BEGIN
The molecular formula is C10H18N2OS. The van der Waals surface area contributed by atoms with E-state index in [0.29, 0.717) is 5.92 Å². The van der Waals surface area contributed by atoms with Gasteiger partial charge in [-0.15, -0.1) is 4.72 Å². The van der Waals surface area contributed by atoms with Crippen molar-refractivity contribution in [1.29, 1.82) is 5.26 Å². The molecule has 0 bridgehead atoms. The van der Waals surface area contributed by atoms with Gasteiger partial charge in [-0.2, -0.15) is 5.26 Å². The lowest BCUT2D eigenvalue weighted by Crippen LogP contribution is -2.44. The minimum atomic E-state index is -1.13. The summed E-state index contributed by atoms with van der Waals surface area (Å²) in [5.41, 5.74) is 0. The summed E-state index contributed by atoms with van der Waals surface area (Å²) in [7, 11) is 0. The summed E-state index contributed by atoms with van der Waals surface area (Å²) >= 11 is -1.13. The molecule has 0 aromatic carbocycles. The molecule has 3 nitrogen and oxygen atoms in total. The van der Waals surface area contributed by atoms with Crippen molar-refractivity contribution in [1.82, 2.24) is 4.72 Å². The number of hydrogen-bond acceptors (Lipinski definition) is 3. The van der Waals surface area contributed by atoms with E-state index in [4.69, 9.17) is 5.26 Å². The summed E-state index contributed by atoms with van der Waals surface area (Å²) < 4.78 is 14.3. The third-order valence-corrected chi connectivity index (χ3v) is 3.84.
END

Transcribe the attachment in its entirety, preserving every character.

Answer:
The molecular formula is C10H18N2OS. The van der Waals surface area contributed by atoms with E-state index in [0.29, 0.717) is 5.92 Å². The van der Waals surface area contributed by atoms with Gasteiger partial charge in [-0.15, -0.1) is 4.72 Å². The van der Waals surface area contributed by atoms with Crippen molar-refractivity contribution in [1.29, 1.82) is 5.26 Å². The molecule has 0 bridgehead atoms. The van der Waals surface area contributed by atoms with Gasteiger partial charge in [-0.2, -0.15) is 5.26 Å². The lowest BCUT2D eigenvalue weighted by Crippen LogP contribution is -2.44. The minimum atomic E-state index is -1.13. The summed E-state index contributed by atoms with van der Waals surface area (Å²) in [5.41, 5.74) is 0. The summed E-state index contributed by atoms with van der Waals surface area (Å²) in [7, 11) is 0. The summed E-state index contributed by atoms with van der Waals surface area (Å²) >= 11 is -1.13. The molecule has 0 aromatic carbocycles. The molecule has 3 nitrogen and oxygen atoms in total. The van der Waals surface area contributed by atoms with Crippen molar-refractivity contribution in [1.82, 2.24) is 4.72 Å². The number of hydrogen-bond acceptors (Lipinski definition) is 3. The van der Waals surface area contributed by atoms with E-state index in [4.69, 9.17) is 5.26 Å². The summed E-state index contributed by atoms with van der Waals surface area (Å²) < 4.78 is 14.3. The third-order valence-corrected chi connectivity index (χ3v) is 3.84.